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1. Carl Rogers

Core of Personality

I. Core Tendency: The tendency to actualize one's inherent potentialities. This potential exists in all living organisms, even plants. Humans possess an additional form - the attempt to actualize the self - called self-actualization.

II. Core Characteristics:

A. Self: The person's conscious sense of who and what you are. Is available to awareness, although not always in awareness.

1. Gradually emerges through experiences with verbal labels such as "I" or "Me".

2. Phenomenological Reality: A person's private perception of reality (whether or not it agrees with objective reality). Experience is the highest authority. If you think you are not good-looking or smart, this is part of your self concept regardless of reality.

B. Need for Positive Regard: the universal need for acceptance, love, and approval from others. Particularly important during infancy.

C. Need for Positive Self-Regard: When acceptance and approval come from within the individual and forms part of the self-concept.


Rogers does not specify any developmental stages, but does make some comments. Of basic importance is the fact that one's inherent potentialities are genetically determined, while the self-concept is socially determined. Thus, there is the possibility of a difference between the two. The important influences are:

I. Conditional Positive Regard: The granting of love and approval only when behaving in accordance with parent's wishes, or when parents withdraw love if the child misbehaves. This leads to: II. Conditions of Worth (similar to superego): the individual's belief that he/she is worthy of affection only when expressing desirable behaviors.

III. Incongruence: When there is a split between organismic experience and self-concept.

A. Prevents self-actualization.
B. Leads to defensive behavior. Major defenses:

1. Denial (repression)
2. Distortion

IV. Unconditional Positive Regard: The granting of love and approval regardless of individual's behavior. Does not mean lack of restraint. If a child runs out in front of a truck, stop him and tell him it is dangerous, but don't spank him and tell him he is a bad, evil boy. (Rogers is against punishment as a means of controlling behavior).
V. Congruence: When the self concept is in agreement with inherent potentialities and there are minimal conditions of worth. Leads to openness to experience and a fully functioning person.

Periphery of Personality

Rogers discussed only two broad types: one where the self-actualizing tendency is vigorously functioning and one where it is not.

I. Fully Functioning Person: The ideal - has received unconditional positive regard, has few conditions of worth, and has congruence between self & potentialities. Characteristics:

A. Openness to Experience - opposite of defensiveness. Is reflective and much emotional depth (for both pleasure and pain).
B. Existential Living: Living fully in each and every moment. The absence of rigidity, is flexible, adaptable, and spontaneous.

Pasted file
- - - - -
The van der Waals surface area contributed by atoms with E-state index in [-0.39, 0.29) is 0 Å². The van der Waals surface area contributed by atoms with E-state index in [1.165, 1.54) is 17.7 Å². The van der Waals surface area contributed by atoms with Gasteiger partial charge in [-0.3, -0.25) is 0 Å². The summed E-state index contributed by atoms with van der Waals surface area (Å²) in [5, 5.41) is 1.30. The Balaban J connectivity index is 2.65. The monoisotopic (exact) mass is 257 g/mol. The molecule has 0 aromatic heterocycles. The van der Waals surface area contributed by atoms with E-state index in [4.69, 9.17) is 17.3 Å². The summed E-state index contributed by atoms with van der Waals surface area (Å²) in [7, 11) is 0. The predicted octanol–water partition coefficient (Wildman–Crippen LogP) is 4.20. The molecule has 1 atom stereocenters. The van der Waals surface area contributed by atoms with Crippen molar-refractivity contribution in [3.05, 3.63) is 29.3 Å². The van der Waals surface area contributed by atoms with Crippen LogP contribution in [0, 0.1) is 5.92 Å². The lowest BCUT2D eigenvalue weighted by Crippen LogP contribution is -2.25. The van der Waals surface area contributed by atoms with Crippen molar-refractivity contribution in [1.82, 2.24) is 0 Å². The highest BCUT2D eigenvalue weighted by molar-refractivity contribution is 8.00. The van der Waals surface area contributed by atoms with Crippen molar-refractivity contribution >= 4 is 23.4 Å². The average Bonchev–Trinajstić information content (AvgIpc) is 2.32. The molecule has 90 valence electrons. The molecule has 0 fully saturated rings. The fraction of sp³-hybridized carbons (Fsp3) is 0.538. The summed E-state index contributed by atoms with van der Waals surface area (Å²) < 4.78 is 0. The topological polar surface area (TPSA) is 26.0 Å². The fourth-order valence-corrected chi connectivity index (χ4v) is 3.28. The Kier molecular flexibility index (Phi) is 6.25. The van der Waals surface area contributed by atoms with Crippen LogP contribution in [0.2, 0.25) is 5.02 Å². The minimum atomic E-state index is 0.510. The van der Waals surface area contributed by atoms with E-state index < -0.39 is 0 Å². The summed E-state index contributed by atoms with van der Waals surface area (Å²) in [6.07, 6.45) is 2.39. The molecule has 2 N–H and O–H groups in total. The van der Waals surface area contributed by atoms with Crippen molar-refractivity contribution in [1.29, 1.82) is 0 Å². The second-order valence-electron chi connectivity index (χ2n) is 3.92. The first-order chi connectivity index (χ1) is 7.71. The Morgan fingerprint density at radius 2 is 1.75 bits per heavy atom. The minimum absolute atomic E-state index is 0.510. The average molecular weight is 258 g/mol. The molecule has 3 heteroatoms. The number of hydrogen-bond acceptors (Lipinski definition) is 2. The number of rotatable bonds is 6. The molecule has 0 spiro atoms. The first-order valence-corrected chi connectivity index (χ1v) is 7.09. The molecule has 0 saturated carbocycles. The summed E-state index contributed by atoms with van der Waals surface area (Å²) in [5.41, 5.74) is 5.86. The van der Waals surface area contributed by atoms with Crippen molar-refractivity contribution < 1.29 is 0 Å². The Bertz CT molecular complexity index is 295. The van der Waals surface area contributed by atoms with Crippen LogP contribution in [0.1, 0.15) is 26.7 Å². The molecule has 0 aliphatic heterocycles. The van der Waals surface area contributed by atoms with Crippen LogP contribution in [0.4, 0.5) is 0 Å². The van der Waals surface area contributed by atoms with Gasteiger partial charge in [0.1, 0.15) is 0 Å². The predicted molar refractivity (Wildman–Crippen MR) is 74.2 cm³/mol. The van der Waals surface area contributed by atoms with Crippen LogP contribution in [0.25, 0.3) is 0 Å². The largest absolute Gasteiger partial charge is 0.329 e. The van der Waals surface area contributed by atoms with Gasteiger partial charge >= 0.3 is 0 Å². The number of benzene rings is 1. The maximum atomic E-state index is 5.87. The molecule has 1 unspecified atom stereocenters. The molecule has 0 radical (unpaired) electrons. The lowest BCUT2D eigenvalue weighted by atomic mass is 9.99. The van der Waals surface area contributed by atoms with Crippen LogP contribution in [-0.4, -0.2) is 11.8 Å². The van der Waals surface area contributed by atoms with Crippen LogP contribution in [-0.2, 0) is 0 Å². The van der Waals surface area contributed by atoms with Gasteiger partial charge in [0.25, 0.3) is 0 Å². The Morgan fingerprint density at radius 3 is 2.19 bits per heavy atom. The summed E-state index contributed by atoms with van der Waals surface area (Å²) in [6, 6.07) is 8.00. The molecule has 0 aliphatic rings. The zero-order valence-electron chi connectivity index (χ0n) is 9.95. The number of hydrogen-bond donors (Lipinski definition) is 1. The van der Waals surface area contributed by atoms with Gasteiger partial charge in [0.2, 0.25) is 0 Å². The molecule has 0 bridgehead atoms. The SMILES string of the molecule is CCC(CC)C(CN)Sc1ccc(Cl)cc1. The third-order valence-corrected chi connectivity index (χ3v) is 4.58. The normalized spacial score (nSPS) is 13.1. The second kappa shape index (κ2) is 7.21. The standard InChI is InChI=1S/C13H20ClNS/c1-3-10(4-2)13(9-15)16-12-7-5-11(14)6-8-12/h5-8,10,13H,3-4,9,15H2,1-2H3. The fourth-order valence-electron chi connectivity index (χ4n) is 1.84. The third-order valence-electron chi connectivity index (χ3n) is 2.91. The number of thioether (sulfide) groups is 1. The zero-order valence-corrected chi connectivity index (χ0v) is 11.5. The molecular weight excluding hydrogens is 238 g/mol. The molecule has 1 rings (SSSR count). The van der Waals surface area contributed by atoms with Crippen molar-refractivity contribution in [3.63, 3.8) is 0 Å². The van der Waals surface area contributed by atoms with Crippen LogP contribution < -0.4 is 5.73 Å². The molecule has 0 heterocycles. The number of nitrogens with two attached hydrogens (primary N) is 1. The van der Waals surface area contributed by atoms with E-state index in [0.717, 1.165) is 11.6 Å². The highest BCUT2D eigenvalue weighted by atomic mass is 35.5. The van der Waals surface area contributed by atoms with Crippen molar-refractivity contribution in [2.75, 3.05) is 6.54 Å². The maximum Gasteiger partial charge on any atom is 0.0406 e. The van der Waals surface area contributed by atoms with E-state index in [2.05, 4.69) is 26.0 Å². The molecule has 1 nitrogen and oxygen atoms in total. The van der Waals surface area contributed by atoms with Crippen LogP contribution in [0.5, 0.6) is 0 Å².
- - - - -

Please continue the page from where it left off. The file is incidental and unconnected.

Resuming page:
C. Organismic Trusting:
1. Intuitive living: the ability to accept information from all bases.
2. Experience is the highest authority. If it feels right, it probably is (better than conscious thought - very different from Freud).
D. Experiential Freedom - the freedom to choose among alternatives.
E. Creativity: The ability to produce new and effective ideas and things.

II. Maladjusted Person: Has received conditional positive regard and developed conditions of worth. There is incongruence between self and potentialities. Characteristics:
A. Defensive Living - Not open to experience
B. Live According to preconceived plan - generally laid down by parents.
C. Disregards organism - not intuitive
D. Feels manipulated - not free to choose
E. Common and conforming

III. Other comments:
Comparison of ideals. There is a certain amount of selfishness in Roger's theory. One critic has called Humanistic Psychology "the narcissism of our culture" - that we are so lost in self love that we fail to relate to outside reality.
For example, compare the following ideal adjectives for Adler and Rogers:
1. Adler - responsible, capable, committed, effective, adaptable to social realities, social interest.
2. Rogers - experiential richness, flexibility, range of living, immediacy, change spontaneity.

Four characteristics of successful therapists. Rogers believed that these characteristics of the person doing therapy were more important than the therapist's philosophy or technique. Incidentally, research supports this position.
1. Congruence: Good therapists can't be phony; they must be able to relate to others honestly and sincerely. They don't have to be perfect, but can't be defensive when relating to others. Can't play games with clients.
2. Empathy: Must be able to put yourself in your client's shoes. Must be accurate empathy - not just "Yeah, I know what you are feeling, because I...".
3. Learn from Client: Good therapists can shut up and listen. Therapy is a two-way street, and the therapist should benefit from therapy also. Rogers always did 12 - 20 hrs. of therapy/ week.
4. Unconditional Positive Regard: You must genuinely like the client. You do not have to approve of his behavior, but must be able to separate the sins from the sinner. (Incidentally, in seeking out a therapist, make sure you get this feeling).

- Adapted 2004 -

Topics in Psychology
Robert C. Gates